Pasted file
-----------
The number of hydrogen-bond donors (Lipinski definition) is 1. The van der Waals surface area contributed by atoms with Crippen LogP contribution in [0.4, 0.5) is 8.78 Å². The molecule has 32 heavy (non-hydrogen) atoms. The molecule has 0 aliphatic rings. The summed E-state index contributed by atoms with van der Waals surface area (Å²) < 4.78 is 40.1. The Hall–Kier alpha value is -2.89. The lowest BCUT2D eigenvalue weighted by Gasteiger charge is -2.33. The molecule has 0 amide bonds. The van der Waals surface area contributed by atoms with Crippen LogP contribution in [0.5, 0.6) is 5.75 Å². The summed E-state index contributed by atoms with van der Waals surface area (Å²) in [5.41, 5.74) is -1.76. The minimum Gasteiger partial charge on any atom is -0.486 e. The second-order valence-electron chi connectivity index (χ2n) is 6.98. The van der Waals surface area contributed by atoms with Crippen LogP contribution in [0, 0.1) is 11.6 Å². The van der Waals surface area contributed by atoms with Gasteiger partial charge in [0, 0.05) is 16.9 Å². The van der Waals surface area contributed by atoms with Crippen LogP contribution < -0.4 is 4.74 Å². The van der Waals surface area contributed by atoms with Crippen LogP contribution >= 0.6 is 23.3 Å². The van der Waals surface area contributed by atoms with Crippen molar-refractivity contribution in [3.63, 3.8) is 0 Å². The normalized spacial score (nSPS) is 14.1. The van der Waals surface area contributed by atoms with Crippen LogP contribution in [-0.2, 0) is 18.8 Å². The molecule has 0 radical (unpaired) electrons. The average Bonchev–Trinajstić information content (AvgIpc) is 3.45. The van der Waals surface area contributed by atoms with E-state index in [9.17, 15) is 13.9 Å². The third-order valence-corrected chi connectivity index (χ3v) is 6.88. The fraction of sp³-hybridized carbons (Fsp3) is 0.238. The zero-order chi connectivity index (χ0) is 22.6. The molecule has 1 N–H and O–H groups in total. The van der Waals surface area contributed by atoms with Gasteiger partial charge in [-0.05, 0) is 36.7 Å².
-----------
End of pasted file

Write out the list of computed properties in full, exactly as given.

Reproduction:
The number of hydrogen-bond donors (Lipinski definition) is 1. The van der Waals surface area contributed by atoms with Crippen LogP contribution in [0.4, 0.5) is 8.78 Å². The molecule has 32 heavy (non-hydrogen) atoms. The molecule has 0 aliphatic rings. The summed E-state index contributed by atoms with van der Waals surface area (Å²) < 4.78 is 40.1. The Hall–Kier alpha value is -2.89. The lowest BCUT2D eigenvalue weighted by Gasteiger charge is -2.33. The molecule has 0 amide bonds. The van der Waals surface area contributed by atoms with Crippen LogP contribution in [0.5, 0.6) is 5.75 Å². The summed E-state index contributed by atoms with van der Waals surface area (Å²) in [5.41, 5.74) is -1.76. The minimum Gasteiger partial charge on any atom is -0.486 e. The second-order valence-electron chi connectivity index (χ2n) is 6.98. The van der Waals surface area contributed by atoms with Crippen LogP contribution in [0, 0.1) is 11.6 Å². The van der Waals surface area contributed by atoms with Gasteiger partial charge in [0, 0.05) is 16.9 Å². The van der Waals surface area contributed by atoms with Crippen LogP contribution < -0.4 is 4.74 Å². The van der Waals surface area contributed by atoms with Crippen LogP contribution >= 0.6 is 23.3 Å². The van der Waals surface area contributed by atoms with Crippen molar-refractivity contribution in [3.63, 3.8) is 0 Å². The normalized spacial score (nSPS) is 14.1. The van der Waals surface area contributed by atoms with Crippen LogP contribution in [-0.2, 0) is 18.8 Å². The molecule has 0 radical (unpaired) electrons. The average Bonchev–Trinajstić information content (AvgIpc) is 3.45. The van der Waals surface area contributed by atoms with E-state index in [9.17, 15) is 13.9 Å². The third-order valence-corrected chi connectivity index (χ3v) is 6.88. The fraction of sp³-hybridized carbons (Fsp3) is 0.238. The zero-order chi connectivity index (χ0) is 22.6. The molecule has 1 N–H and O–H groups in total. The van der Waals surface area contributed by atoms with Gasteiger partial charge in [-0.05, 0) is 36.7 Å².